Francis Bacon

Sketch for ‘Figure Lying Flat’


In Tate Britain

Prints and Drawings Room

View by appointment
Francis Bacon 1909–1992
Graphite and oil paint on paper
Support: 340 × 270 mm
Purchased with assistance from the National Lottery through the Heritage Lottery Fund, the Art Fund and a group of anonymous donors in memory of Mario Tazzoli 1998

Catalogue entry


Oil and pencil on white wove paper
340 x 270 (13 3/8 x 10 5/8)
Purchased from Paul Danquah and Peter Pollock with assistance from the National Lottery through the Heritage Lottery Fund, the National Art Collections Fund and a group of anonymous donors in memory of Mario Tazzoli, 1998

Acquired from the artist (by 1961)

Francis Bacon: Working on Paper, Tate Gallery, London, Feb.-April 1999 (15, reproduced in colour)

The working methods that a sketchbook afforded Bacon had been unsuspected in his practice until the Tate’s acquisition of the group to which this drawing belongs. The possibilities are most vividly exposed in the sequences of linked pages, and Figure Lying Flat and the following Figure in Grey Interior (T07366) constitute an illuminating pair. The connection is not immediately apparent. However, the placement on the sheet and the alignment of the compositions coincide. Close inspection reveals that the cursory drawing of Figure Lying Flat was probably traced from the much more complex image on the following page. As such, each may help to disentangle the other.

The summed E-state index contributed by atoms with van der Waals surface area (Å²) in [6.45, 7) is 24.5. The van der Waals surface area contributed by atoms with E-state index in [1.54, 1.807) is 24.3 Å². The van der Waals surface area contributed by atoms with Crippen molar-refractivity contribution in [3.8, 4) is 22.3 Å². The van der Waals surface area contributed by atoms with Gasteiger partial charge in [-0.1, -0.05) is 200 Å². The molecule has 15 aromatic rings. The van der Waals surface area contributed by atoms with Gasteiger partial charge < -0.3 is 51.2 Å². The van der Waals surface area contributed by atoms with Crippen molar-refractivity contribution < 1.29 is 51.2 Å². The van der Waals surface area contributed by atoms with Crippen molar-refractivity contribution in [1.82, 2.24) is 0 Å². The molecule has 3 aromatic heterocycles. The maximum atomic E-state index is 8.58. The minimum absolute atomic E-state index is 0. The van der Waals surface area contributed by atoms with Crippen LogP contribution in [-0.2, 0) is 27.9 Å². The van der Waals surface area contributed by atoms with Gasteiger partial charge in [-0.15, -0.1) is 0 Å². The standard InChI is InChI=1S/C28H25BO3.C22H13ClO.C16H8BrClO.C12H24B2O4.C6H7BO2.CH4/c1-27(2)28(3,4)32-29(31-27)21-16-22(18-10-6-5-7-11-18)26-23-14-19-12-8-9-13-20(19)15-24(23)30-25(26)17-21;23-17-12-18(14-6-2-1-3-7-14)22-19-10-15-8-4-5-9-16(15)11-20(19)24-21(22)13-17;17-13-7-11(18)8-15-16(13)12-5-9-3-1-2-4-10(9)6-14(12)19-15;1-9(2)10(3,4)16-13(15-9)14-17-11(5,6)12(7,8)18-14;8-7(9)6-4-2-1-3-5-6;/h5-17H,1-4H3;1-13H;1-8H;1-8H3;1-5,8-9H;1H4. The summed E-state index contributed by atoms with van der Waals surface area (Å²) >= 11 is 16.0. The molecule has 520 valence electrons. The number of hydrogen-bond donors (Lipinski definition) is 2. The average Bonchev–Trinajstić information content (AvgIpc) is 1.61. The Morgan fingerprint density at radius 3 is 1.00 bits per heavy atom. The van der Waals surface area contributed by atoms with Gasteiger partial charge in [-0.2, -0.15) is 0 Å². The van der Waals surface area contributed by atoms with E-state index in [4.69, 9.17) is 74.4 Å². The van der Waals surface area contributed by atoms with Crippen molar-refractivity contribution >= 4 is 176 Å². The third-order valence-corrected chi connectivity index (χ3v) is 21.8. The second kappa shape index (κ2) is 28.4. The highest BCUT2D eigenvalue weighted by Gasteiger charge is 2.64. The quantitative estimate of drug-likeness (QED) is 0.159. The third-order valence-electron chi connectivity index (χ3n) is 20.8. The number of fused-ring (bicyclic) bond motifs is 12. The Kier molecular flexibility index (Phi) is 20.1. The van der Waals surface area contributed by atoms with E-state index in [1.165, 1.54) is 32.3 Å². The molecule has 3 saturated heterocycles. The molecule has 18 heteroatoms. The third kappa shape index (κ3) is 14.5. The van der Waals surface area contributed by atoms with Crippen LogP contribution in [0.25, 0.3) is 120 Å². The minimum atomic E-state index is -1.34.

Here, the blue paint secures an image of a body extended either in relaxation - as in the Reclining Figure sketches (Tate Gallery T07353, T07354) - or, perhaps, in the physical collapse of the sketches that appear to relate to boxing.[1] It seems to be laid over other crumpled limbs drawn in pencil, perhaps denoting a figure lying across the rectangle sketched in perspective. This preliminary figure appears to have been traced from that in Figure in Grey Interior, and the process resulted in blue markings taken up on the reverse. It is possible that the tracing was made in order to retain the image even after it was elaborated on the following page.

This is one of twenty-six works on paper from the same spiral bound sketchbook showing perforations along the left hand side; general issues relating to their creation and preservation are discussed in the entry on Two Owls, no.1 (Tate Gallery T07355).

Matthew Gale
February 1999

[1] Collapsed Figure, T07357, Falling Figure, T07360, Fallen Figure, T07369 and Fallen Figure with Arms Up, T07370; see also Figure in a Corner, private collection, reproduced in Matthew Gale, ‘Points of Departure’, in Francis Bacon: Working on Paper, exhibition catalogue, Tate Gallery, London 1999, p.29, fig.22

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